Thromboprophylaxis of elderly patients with AF in the UK: an analysis using the General Practice Research Database (GPRD) 2000–2009
- Correspondence to Professor Jonathan Mant, MA, MSc, MBBS, MD, FFPH, FRCPEdin Professor of Primary Care Research, University of Cambridge, Strangeways Research Laboratory, Worts Causeway, Cambridge CB1 8RN, UK;
- Received 3 August 2012
- Revised 11 September 2012
- Accepted 12 September 2012
- Published Online First 19 October 2012
Objective To assess use of thromboprophylaxis in UK general practise among patients with atrial fibrillation (AF); to investigate whether elderly patients are less likely to receive anticoagulation therapy than younger patients.
Design Retrospective cohort study
Setting UK General Practice Research Database (GPRD)
Patients Aged ≥60 years with a new diagnosis of AF (2000–2009).
Main outcome measures The main outcome measure was initiation of warfarin in the first year following diagnosis. Patients were categorised by stroke risk (CHADS2 score) and bleeding risk (HAS-BLED score).
Results 81 381 patients were identified (21% aged 60–69 years, 37% aged 70–79 years, 42% aged 80+ years). Patients aged 80+ years were significantly less likely to be initiated on warfarin than younger patients, adjusted for gender, practice and comorbidities; 32% of patients aged 80+ years received warfarin compared with 57% aged 60–69 years (p<0.0001), and 55% aged 70–79 years (p<0.0001). For all strata of CHADS2/HASBLED scores, patients aged 80+ years were significantly less likely to be treated with warfarin than younger patients. Logistic regression showed that female sex, low Basal Metabolic Index (BMI), age over 80 years, increasing HAS-BLED score and dementia were independently associated with reduced use of warfarin. Stroke/Transient Ischaemic Attack (TIA), hypertension, heart failure and left ventricular systolic dysfunction were associated with increased use. Patients with HAS-BLED>CHADS2 were less likely to be initiated on warfarin. Higher CHADS2 scores were associated with increased anticoagulation use.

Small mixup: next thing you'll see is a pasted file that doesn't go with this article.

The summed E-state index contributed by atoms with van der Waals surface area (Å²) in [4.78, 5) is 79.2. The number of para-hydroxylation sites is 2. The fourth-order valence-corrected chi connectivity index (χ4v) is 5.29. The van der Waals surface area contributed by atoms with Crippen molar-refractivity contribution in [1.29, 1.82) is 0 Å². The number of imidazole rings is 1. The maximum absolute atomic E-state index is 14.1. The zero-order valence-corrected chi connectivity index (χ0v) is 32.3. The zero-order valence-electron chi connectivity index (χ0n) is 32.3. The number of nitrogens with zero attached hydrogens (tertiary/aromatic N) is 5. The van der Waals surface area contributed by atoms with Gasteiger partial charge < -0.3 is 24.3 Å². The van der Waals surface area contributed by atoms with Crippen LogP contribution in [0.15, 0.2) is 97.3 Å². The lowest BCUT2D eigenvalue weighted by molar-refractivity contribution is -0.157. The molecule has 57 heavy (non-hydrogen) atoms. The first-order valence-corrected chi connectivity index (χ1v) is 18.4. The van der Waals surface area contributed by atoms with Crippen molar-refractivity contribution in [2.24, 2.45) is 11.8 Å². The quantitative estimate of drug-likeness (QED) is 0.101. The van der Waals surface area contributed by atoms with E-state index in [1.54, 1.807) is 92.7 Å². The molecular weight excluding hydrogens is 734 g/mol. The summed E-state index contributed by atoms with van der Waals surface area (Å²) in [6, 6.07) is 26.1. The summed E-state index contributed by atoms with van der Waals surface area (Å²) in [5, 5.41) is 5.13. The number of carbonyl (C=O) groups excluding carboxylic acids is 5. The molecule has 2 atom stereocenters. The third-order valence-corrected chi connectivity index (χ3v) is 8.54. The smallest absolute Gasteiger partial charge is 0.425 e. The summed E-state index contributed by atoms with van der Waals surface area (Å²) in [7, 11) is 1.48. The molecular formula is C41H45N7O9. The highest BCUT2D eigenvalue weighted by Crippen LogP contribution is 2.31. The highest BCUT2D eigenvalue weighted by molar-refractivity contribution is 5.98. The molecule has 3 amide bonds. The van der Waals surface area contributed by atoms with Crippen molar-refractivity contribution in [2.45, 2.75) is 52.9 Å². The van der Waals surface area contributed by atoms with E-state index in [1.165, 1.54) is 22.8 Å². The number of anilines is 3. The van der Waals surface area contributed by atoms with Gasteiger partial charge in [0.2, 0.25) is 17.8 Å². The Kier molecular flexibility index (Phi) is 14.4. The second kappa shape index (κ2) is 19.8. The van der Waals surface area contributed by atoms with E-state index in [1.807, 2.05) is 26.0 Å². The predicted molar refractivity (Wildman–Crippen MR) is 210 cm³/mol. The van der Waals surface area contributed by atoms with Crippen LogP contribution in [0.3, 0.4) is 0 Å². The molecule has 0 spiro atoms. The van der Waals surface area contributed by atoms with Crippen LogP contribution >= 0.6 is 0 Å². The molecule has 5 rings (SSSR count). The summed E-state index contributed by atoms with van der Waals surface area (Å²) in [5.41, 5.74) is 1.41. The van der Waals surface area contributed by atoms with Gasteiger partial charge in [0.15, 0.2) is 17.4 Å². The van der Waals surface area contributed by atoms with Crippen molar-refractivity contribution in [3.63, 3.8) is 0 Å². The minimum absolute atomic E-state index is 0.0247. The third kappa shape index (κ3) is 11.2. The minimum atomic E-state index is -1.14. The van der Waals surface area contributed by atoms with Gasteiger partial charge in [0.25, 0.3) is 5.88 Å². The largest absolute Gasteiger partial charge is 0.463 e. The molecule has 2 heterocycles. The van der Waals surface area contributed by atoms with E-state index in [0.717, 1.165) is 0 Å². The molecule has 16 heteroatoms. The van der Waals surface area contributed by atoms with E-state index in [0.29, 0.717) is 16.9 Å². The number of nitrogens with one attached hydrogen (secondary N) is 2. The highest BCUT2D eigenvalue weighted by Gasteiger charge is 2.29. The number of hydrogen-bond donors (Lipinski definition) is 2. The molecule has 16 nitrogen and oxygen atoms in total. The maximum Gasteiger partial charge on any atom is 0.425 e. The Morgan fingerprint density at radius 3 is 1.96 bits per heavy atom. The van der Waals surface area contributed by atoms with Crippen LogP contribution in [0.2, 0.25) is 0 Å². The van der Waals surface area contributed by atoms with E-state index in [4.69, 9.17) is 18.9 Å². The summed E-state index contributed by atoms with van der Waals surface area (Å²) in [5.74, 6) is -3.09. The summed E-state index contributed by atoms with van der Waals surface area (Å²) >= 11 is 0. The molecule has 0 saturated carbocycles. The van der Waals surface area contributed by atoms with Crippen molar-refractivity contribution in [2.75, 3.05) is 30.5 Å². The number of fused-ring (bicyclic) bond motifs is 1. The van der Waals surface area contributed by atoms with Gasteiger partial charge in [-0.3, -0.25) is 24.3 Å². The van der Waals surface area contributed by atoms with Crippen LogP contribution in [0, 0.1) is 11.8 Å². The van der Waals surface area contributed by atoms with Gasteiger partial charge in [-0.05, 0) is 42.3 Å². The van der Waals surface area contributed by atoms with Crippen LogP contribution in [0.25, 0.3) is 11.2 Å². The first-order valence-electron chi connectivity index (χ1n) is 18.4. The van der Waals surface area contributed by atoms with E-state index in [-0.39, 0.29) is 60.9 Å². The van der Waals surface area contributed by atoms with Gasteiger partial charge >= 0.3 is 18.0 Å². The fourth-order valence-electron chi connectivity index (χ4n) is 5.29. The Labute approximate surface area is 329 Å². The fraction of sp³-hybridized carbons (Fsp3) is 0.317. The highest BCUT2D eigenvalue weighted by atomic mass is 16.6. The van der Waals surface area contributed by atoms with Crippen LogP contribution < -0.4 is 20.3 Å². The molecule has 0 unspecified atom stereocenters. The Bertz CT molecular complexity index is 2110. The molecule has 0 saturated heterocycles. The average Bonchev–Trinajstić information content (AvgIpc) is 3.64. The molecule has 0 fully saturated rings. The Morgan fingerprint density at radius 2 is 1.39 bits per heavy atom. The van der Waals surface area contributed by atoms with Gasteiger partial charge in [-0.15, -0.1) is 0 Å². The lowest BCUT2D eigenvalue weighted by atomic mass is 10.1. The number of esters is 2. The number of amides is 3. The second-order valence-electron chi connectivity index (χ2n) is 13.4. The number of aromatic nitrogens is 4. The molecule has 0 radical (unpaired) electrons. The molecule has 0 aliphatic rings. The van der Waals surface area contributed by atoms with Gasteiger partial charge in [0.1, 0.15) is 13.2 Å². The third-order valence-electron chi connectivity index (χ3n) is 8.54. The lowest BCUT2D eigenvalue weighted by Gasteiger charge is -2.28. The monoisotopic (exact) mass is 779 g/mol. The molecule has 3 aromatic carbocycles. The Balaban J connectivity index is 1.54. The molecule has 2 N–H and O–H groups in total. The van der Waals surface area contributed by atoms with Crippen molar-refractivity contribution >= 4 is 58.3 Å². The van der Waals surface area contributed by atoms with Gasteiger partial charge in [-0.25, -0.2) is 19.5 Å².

Conclusions Anticoagulation is being under-used in patients with AF aged 80+ years, even after taking into account increased bleeding risk in this age group.
This is an open-access article distributed under the terms of the Creative Commons Attribution Non-commercial License, which permits use, distribution, and reproduction in any medium, provided the original work is properly cited, the use is non commercial and is otherwise in compliance with the license. See: http://creativecommons.org/licenses/by-nc/3.0/ and http://creativecommons.org/licenses/by-nc/3.0/legalcode